The Browns were the first to deploy Wicket’s facial ticketing in 2020 and have since had more than 22,000 fans sign up for Browns Entry Express access. The Crew have thus far had about 20% (roughly 4,000 fans) sign up for facial ticketing at Lower.com Field. Among all four of Wicket’s facial ticketing deals with pro sports teams, the company says its system has never falsely identified a person entering a stadium.
“The Browns are going to into its third season [with Wicket] and the opt-out rate is zero percent,” Wicket CEO Sanjay Manandha said in September. “The reason is the traditional lanes are 45 minutes to an hour and a half, and [with Wicket] you go in 300 milliseconds.”
The Mets branded its facial ticketing program as Mets Entry Express, which debuted in Aug. 2021 at Citi Field and expanded last season to include Wicket lanes at all main Citi Field entry gates, as well as at entrances to premium seating club areas. The club sent periodic emails to fans last season that encouraged them to register for Mets Entry Express to “skip the line every time,” and held a sweepstakes that gave away signed and game-used Mets memorabilia to fans who enrolled in the program. The Mets see ticketing as the beginning of an “inevitable” facial recognition presence at its ballpark.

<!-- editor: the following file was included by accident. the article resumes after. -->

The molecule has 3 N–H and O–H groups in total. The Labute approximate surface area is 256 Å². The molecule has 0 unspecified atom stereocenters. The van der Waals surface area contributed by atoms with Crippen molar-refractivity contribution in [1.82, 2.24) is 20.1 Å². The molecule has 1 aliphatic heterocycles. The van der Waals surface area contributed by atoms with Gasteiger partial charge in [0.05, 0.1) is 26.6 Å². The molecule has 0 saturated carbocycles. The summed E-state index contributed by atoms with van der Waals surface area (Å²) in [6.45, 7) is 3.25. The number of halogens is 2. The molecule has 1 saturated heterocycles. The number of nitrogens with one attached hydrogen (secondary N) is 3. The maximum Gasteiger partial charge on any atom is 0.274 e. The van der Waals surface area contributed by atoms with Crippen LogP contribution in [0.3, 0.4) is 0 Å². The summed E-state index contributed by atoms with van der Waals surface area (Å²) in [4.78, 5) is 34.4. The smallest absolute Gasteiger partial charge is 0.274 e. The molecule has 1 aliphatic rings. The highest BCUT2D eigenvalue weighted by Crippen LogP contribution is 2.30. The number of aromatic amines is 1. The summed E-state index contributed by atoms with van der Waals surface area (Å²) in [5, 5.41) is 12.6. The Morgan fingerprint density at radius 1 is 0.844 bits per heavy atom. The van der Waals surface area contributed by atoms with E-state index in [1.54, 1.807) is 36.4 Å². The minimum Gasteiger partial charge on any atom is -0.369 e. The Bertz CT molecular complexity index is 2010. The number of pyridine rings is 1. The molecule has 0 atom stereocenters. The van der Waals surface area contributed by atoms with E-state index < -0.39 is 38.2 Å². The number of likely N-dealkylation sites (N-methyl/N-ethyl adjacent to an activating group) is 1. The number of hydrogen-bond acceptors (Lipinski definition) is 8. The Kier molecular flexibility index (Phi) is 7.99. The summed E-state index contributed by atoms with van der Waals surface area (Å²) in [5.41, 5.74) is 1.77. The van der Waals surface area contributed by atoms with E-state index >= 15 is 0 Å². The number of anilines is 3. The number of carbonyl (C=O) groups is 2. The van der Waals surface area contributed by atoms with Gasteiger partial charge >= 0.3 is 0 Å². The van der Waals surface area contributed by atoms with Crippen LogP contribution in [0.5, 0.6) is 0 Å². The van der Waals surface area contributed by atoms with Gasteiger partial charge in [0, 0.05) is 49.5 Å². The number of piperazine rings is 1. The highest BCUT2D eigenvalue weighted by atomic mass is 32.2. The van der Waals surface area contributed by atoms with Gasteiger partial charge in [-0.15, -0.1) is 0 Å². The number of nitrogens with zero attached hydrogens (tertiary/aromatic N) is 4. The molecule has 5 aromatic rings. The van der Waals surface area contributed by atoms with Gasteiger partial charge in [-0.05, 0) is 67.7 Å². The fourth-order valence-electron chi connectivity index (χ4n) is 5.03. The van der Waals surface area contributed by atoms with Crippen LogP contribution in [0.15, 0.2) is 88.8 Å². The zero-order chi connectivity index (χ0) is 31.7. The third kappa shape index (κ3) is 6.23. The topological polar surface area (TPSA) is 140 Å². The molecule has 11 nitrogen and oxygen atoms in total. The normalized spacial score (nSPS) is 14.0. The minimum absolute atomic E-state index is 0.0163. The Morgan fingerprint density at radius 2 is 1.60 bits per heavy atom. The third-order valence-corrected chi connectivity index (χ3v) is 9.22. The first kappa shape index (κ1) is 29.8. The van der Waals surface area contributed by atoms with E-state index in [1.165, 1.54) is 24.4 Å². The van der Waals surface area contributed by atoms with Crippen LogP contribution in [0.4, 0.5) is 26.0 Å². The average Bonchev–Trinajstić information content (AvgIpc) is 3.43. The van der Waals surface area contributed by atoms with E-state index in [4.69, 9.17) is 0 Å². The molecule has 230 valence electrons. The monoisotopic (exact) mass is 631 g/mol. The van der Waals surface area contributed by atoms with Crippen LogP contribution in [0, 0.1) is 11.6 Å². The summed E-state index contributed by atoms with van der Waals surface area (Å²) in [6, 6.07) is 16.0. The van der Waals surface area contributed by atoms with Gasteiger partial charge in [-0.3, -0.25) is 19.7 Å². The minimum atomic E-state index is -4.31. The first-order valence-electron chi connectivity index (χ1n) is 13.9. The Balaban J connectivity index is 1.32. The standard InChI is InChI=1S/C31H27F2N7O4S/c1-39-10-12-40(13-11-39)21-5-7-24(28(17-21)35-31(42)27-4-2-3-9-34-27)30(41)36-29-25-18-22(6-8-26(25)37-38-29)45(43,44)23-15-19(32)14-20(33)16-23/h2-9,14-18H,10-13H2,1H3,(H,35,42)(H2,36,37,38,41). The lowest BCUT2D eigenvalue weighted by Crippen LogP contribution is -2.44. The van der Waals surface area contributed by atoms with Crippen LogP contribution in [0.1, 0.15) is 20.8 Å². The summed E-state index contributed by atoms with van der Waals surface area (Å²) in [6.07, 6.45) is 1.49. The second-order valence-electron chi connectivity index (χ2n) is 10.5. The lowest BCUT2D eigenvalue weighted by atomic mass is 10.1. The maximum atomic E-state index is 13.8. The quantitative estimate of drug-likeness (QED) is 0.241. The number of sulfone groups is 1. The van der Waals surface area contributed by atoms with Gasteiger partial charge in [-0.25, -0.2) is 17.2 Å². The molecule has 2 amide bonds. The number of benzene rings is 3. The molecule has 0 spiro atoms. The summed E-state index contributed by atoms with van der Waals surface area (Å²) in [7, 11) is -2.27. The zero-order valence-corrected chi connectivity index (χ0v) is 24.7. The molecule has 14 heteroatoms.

The New York Mets partnered with Wicket to bring their facial ticking system to all entry gates at Citi Field.Courtesy of the New York Mets/Wicket
“It’s more about what does that technology open you up towards in the future,” Mets CTO Mark Brubaker told SBJ Tech. “So facial recognition purchasing of food and beverage and merchandise. Facial recognition for wayfinding, facial recognition for haptics and updates on your phone in terms of what’s going on. There’s lots it opens things up for that goes beyond just ticketing. It’s the beginning of the journey that is inevitable to be beneficial as a result of having facial recognition technology.”